Month: December 2015

EKPC Finalizes Purchase Of Natural Gas Power Plant

WINCHESTER, Ky.— East Kentucky Power Cooperative (EKPC) yesterday finalized the purchase of a natural gas-fueled power plant in LaGrange, Ky., from Bluegrass Generation Co. LLC.

The power plant, located about 20 miles east of Louisville in Oldham County, features three simple-cycle natural gas units with a total net rated winter capacity of 594 megawatts.

“This transaction was the result of a year and a half of work by EKPC’s staff to determine the best option for meeting the needs of our owner-member cooperatives as safely, affordably and reliably as we can, and to evaluate the benefits and risks of this purchase,” said Anthony “Tony” Campbell, EKPC’s president and CEO.

The addition of these units will help EKPC reduce power purchases during periods of heavy demand, reduce the risks of market volatility, diversify its generating portfolio and replace generation lost due to the partial retirement of EKPC’s Dale Station in April.

Recently, the Kentucky Public Service Commission approved the purchase, opening the way for EKPC and Bluegrass Generation Co. to finalize the transaction. In approving the purchase, the PSC agreed the plant represents the most reasonable, least-cost resource available to meet the needs of EKPC’s 16 owner-member electric cooperatives.

The Oldham County plant was built in 2002. Under an existing agreement, which continues until April 2019, Kentucky Utilities/LG&E receives the output of one unit.

EKPC anticipates doubling the power plant’s current workforce of five employees.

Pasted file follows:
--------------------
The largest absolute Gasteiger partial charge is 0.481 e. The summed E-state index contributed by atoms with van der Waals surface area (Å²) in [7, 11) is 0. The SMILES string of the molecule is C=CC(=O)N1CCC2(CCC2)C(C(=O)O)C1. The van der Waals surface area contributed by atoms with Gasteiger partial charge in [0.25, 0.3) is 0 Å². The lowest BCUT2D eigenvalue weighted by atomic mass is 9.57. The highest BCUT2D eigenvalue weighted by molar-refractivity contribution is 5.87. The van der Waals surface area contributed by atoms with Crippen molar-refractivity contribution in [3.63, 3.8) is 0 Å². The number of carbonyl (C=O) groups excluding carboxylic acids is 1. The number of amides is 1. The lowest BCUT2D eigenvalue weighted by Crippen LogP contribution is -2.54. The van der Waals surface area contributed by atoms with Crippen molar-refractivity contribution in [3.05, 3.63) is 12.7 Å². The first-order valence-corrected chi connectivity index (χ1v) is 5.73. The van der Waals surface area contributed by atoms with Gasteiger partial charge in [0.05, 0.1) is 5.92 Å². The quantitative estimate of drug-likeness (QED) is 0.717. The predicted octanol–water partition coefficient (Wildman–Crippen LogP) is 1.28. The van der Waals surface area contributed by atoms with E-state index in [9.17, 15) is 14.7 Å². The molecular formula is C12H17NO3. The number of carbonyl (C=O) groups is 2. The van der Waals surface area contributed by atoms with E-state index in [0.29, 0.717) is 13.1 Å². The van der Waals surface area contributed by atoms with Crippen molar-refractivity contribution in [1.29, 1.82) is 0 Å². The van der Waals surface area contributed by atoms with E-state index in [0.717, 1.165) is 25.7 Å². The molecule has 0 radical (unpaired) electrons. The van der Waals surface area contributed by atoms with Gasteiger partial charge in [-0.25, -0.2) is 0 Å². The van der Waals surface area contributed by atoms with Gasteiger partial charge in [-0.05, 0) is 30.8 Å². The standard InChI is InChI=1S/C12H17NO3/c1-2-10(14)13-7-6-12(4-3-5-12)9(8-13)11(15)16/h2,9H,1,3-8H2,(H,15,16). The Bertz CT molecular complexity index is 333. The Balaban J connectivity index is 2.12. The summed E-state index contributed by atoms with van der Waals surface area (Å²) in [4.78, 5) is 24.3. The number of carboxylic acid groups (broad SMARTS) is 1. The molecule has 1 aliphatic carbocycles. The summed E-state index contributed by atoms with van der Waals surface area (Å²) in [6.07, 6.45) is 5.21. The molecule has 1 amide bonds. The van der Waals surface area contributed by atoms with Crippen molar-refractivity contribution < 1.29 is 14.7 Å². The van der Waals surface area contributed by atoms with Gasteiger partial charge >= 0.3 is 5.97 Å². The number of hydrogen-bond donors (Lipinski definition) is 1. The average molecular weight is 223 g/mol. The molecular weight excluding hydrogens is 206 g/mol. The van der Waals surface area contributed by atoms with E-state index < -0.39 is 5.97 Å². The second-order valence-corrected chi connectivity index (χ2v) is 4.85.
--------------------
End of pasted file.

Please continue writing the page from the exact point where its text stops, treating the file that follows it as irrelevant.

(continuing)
The transaction resulted from a 2014 solicitation for proposals for electric-generating resources to replace EKPC’s Dale Station in Clark County, Ky. The 200-MW Dale Station is being partially retired in April 2016 and two of its four units are being placed in indefinite storage due to the cost to comply with new, more-stringent federal regulations.

KAEC Announces Reorganization To Align Business Model With Needs Of Electric Cooperatives

The Kentucky Association of Electric Cooperatives (KAEC) and United Utility Supply (UUS) announced today that they are reorganizing their business to better serve their members in the Commonwealth and around the country. In a deal that is expected to bring UUS members transformer cost savings while ensuring the uninterrupted supply and availability of essential electrical products, KAEC has reached an agreement with Electric Research and Manufacturing Cooperative Inc. (ERMCO) for KAEC’s affiliate, UUS, to become a distributor of ERMCO transformers. The shift to a distribution-only model will result in KAEC no longer manufacturing transformers.

“Making this transition has been a difficult decision, but it comes after a careful analysis of KAEC’s position and a realistic assessment of the challenges we face in the marketplace,” said Chris Perry, KAEC president and CEO. “This distributorship brings greater value and stability for our members and puts the Kentucky Association of Electric Cooperatives and United Utility Supply in a strong position for the future,” Perry continued. “We are proud of KAEC’s 58 years of manufacturing excellence, but we recognize our responsibility to our members to adapt and adjust our business model to meet the challenges of today. We move forward committed to the same cooperative principles upon which we were founded: to serve and support members of KAEC and UUS.”

About KAEC
Kentucky Association of Electric Cooperatives is the statewide association that provides services for the 24 local, consumer-owned electric distribution utilities in the state, as well as two generation and transmission cooperatives that produce power. Electric co-ops in Kentucky serve 843,000 member-owners, providing power to one-third of Kentucky’s population. KAEC services include representation before the Legislature, Congress, and regulatory bodies; safety training; coordination of management training; and public relations support including publication of Kentucky Living magazine, the largest circulation publication in the state with nearly 480,000 copies mailed monthly, with a readership of 1.2 million.